In theory, annuities are simply contracts in which an insurance company agrees to provide you with future income, in return for cash, or premium, now.
But that’s like saying a car is a generally four-wheeled transportation device equipped with an internal combustion engine, a steering mechanism, and brakes.
Both of these items come in a wide variety of colors, shapes, sizes and purposes – and you can get one tailored in almost any way you want.
But let’s look at the purpose of annuities.
The basic purpose
The primary reason to own an annuity is for retirement income security. Because of the 10 percent penalty on withdrawals prior to age 59 and a half, they aren’t well suited to meet financial needs before that time, except under certain circumstances.
The simplest annuity, of course, is the immediate lifetime income annuity: You transfer a lump sum to an insurance company, and in return, they send you a guaranteed income every month or every year, for the rest of your life.
Does that not quite meet your needs? You can tailor a lifetime income annuity in a number of ways:
- You can have it pay out a minimum number of years, even if you die before those years are up (a period-certain annuity).
- You can have it pay out for as long as either you or your spouse are alive (a joint-and-survivor annuity)
- You can have it pay out for as long as either you and a child or grandchild are alive.
- You can have it pay a lump sum to a beneficiary after you are gone.
- You can have it pay a cost-of-living adjustment, to keep up with inflation.
With the lifetime income annuity, each of these arrangements is contractually guaranteed. The insurance company is still on the hook, even if the markets collapse. They must make the payments to you regardless of what happens in the market, or go bankrupt trying. These contractual guarantees are a key difference between annuities and mutual funds. Mutual funds have no contractual guarantees on your returns. You get what the market delivers, minus the expense ratio you pay to the fund company.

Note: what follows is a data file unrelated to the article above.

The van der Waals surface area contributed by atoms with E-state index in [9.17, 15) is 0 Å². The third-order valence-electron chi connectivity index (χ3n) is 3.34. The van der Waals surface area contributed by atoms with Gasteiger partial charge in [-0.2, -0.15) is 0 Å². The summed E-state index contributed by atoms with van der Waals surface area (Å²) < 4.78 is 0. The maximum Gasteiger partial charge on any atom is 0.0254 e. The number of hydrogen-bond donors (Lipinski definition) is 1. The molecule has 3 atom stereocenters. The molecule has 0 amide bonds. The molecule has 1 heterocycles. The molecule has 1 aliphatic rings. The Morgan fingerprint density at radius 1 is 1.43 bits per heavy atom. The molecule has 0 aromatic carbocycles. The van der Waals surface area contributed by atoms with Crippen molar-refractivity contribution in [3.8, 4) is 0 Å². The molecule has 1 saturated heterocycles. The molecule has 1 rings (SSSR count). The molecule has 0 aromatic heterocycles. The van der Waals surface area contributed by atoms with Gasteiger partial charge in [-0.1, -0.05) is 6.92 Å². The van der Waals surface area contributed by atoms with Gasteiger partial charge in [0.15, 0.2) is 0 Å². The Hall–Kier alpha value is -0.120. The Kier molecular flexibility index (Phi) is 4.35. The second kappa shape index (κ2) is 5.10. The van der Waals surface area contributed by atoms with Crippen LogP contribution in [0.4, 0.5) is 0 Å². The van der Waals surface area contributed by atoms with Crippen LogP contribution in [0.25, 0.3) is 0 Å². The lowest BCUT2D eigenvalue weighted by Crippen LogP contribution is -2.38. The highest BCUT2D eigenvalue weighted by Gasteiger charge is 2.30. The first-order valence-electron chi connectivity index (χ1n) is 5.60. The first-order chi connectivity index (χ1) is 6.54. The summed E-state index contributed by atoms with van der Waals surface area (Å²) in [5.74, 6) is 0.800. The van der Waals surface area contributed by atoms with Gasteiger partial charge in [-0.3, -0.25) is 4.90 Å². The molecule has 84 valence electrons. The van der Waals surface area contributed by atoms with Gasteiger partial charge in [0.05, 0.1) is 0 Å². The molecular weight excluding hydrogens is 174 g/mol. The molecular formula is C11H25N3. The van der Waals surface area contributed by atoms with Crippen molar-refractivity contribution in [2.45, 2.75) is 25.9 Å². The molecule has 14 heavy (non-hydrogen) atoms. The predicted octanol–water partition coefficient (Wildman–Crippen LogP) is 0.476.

Deferred annuities are annuities that you can let grow for a while – with taxes deferred – until you are ready to begin taking out income. Like immediate annuities, deferred annuities can also be tailored in similar ways: You can buy a guaranteed minimum income in the future (provided you make contributions as agreed), or secure a guaranteed minimum withdrawal benefit.
You can choose a fixed annuity, which provides modest but guaranteed returns, or you can pick a variable annuity. With these, you direct your investments into one or more mutual-fund-like investment vehicles, called “subaccounts.” These can and do lose money, if your subaccount does poorly, but they can also outperform fixed annuities, too.
Annuities also provide tax-deferral. You contribute premium with after-tax dollars (unless you hold your annuity in a traditional IRA or similar retirement account). Taxes on the growth are deferred until you actually take the money out.
The primary tax disadvantage to annuities is that when you do take the money out, you must pay income taxes on the distribution. You also pay a 10 percent penalty on most withdrawals prior to age 59 ½.
Annuities are popular among those who have already maximized their traditional and/or Roth IRA contributions, 401(k) plans and other retirement plans, or are not eligible for these plans, and who wish to take advantage of the benefit of tax-deferral.
With mutual funds and stocks, you may have to pay a sales load of as much as 6.2 percent to your broker. You don’t pay commissions to the agent with annuities, though. The agent’s commission typically comes out of the insurance company’s pocket, not yours. In return, though, you will typically have to commit to keeping the money in place for a certain period of time. If you withdraw money from the annuity within a few years, the annuity company typically charges a “surrender charge” of a few percentage points, declining the longer you hold the annuity and going to zero usually between five and seven years.
For this reason, annuities aren’t short-term savings vehicles. Rather, they are more suited to those with longer time horizons of at least five years.
One feature of annuities is this: They routinely provide a guaranteed death benefit to your heirs – if you die before you start taking income out, the insurance company will generally make up any losses in your annuity to your heirs. They will inherit what you put in, if your contract value is lower than your basis at your death, if your annuity has a guaranteed death benefit.
Annuities, then, can help absorb the shock of markets. They are a buffer of protection against market volatility. However, just like adding big shock absorbers will slow down a race car, there is a price to be paid for these protections: Your mortality and administrative charges can be significant, compared to mutual fund expense ratios.
In some states, annuities also provide substantial protection against the claims of creditors. However, you should speak to your agent or an attorney licensed in your state for specifics in your jurisdiction.